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Pledge of Allegiance Takes the Stand

October 20, 2003

Re "Court Must Buck Political Pressure in Pledge Case," Commentary, Oct. 15: At first glance, Erwin Chemerinsky's argument about the need to leave out the phrase "under God" in the Pledge of Allegiance seems fair. However, under scrutiny, the argument doesn't hold up. The main reason is that Chemerinsky smuggles in liberal assumptions that the writers of the Constitution never intended. When the framers of the Constitution wrote the 1st Amendment, the intention was never to remove religion from the public sphere; rather, it was simply to not have a particular denomination and, by extension, religion, be supported by the government.

This was never meant to silence the public expression of religious beliefs. Moreover, Chemerinsky and others holding to his opinion make the fatal error of assuming that religion is a purely private matter. It isn't. Not when recent polls suggest that 92% of Americans believe in God. If one doesn't want to recite the pledge with the phrase "under God," then don't. But don't tell the other 92% that they can't do so. That is not good law -- it's tyranny.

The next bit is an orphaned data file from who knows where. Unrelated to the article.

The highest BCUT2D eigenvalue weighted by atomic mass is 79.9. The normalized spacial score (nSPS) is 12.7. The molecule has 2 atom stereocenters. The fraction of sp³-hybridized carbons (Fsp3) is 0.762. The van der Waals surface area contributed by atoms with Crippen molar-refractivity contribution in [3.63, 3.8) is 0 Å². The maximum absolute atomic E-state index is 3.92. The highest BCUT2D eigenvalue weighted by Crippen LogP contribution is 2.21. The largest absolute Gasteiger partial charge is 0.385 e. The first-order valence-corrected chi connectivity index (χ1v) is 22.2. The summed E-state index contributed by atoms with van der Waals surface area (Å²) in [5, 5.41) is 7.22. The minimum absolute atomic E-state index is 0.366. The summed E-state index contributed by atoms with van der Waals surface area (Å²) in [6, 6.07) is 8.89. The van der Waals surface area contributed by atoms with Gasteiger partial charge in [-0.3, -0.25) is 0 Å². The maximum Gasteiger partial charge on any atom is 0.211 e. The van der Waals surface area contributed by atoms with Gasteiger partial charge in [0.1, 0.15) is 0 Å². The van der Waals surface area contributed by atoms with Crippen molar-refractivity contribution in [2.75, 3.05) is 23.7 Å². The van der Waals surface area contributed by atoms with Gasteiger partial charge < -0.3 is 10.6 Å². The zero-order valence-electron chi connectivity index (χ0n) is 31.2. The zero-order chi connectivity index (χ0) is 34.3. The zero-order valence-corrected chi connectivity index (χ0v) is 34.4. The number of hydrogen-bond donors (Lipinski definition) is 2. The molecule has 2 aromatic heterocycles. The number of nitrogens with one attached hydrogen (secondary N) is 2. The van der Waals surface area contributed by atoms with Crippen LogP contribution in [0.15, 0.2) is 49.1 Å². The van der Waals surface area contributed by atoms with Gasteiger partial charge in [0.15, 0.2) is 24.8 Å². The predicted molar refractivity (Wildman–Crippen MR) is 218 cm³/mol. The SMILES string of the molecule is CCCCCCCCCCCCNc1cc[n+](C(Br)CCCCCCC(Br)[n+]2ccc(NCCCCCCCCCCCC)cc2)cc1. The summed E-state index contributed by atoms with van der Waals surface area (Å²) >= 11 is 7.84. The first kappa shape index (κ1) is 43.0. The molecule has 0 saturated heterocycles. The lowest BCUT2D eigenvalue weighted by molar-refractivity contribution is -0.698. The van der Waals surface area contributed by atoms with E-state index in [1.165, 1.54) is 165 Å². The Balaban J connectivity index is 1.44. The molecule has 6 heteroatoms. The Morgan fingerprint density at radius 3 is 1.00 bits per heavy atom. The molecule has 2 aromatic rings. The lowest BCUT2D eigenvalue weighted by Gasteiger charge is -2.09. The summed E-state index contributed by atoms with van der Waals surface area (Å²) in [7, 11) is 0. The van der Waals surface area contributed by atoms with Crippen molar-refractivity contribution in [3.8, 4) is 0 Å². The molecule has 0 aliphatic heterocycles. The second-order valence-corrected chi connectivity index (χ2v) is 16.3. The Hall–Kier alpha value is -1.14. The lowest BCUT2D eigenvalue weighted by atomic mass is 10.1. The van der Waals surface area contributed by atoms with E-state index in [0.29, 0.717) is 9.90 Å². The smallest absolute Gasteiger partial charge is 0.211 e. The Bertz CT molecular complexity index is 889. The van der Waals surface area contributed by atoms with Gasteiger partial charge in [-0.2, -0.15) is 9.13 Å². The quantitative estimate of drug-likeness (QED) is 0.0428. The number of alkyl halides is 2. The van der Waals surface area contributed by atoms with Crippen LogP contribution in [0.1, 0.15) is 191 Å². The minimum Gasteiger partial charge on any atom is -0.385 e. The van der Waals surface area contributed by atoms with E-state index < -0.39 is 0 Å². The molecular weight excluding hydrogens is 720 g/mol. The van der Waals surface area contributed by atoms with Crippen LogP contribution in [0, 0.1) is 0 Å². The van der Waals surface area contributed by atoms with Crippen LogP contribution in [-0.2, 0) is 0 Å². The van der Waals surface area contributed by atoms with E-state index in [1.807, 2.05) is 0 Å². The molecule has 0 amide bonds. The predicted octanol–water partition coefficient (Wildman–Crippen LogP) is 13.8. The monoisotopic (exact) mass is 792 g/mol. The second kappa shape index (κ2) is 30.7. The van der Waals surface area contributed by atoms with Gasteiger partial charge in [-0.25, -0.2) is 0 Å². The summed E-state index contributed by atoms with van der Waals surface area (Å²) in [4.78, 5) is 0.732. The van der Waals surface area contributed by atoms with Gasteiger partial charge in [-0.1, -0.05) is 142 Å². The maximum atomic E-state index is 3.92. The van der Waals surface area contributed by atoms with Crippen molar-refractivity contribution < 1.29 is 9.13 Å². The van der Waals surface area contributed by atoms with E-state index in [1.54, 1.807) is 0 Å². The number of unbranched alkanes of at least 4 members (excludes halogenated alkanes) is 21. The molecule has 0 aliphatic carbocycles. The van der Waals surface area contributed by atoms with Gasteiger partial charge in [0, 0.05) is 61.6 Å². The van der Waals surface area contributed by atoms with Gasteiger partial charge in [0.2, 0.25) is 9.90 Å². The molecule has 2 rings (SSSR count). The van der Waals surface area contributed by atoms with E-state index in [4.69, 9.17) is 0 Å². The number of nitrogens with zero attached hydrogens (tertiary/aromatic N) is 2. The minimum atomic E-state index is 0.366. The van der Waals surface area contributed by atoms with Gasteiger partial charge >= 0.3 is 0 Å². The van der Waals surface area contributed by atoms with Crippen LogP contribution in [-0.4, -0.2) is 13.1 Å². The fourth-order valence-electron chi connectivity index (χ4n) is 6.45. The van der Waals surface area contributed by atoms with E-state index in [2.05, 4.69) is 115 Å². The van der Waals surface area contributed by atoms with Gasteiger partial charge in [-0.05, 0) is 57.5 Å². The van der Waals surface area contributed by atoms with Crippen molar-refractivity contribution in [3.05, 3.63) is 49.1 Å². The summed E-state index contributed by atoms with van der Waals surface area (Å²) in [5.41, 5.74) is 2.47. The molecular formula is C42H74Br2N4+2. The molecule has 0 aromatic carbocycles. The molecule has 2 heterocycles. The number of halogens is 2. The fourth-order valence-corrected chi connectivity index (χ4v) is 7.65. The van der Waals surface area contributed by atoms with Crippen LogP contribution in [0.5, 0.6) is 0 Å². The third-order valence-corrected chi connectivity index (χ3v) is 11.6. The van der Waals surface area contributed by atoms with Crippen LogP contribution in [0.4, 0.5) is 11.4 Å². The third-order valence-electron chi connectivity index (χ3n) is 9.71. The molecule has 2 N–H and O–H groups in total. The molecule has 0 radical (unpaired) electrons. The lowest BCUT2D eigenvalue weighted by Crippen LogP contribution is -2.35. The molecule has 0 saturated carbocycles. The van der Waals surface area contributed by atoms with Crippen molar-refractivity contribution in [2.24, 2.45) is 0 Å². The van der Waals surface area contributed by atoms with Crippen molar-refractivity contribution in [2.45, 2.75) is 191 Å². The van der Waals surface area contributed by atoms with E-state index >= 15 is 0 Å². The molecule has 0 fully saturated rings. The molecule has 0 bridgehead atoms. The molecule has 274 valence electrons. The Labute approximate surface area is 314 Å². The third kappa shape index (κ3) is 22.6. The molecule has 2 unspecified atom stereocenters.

Darrin Mariott

Venice

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The present Pledge of Allegiance contains an inconsistency that has given rise to the current controversy. The phrase "under God, indivisible" is the culprit. From all the flap going on at this time, one nation under God is demonstrably divisible. A more accurate phrase might be "under God, quite divisible." A more acceptable modification probably is that either "under God" or "indivisible" be deleted, at which point the pledge flows smoothly without offending anyone and becomes consistent.

Merrill Stone

Rolling Hills Estates

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Michael Ramirez's Oct. 16 cartoon (Commentary) shows a man labeled "ACLU" advising a child to view pornography in lieu of reciting "under God" in the Pledge of Allegiance. That cartoon, and the implication about the ACLU, may represent a new low in political cartooning. They are scurrilous.

Harry M. Bauer

Sherman Oaks

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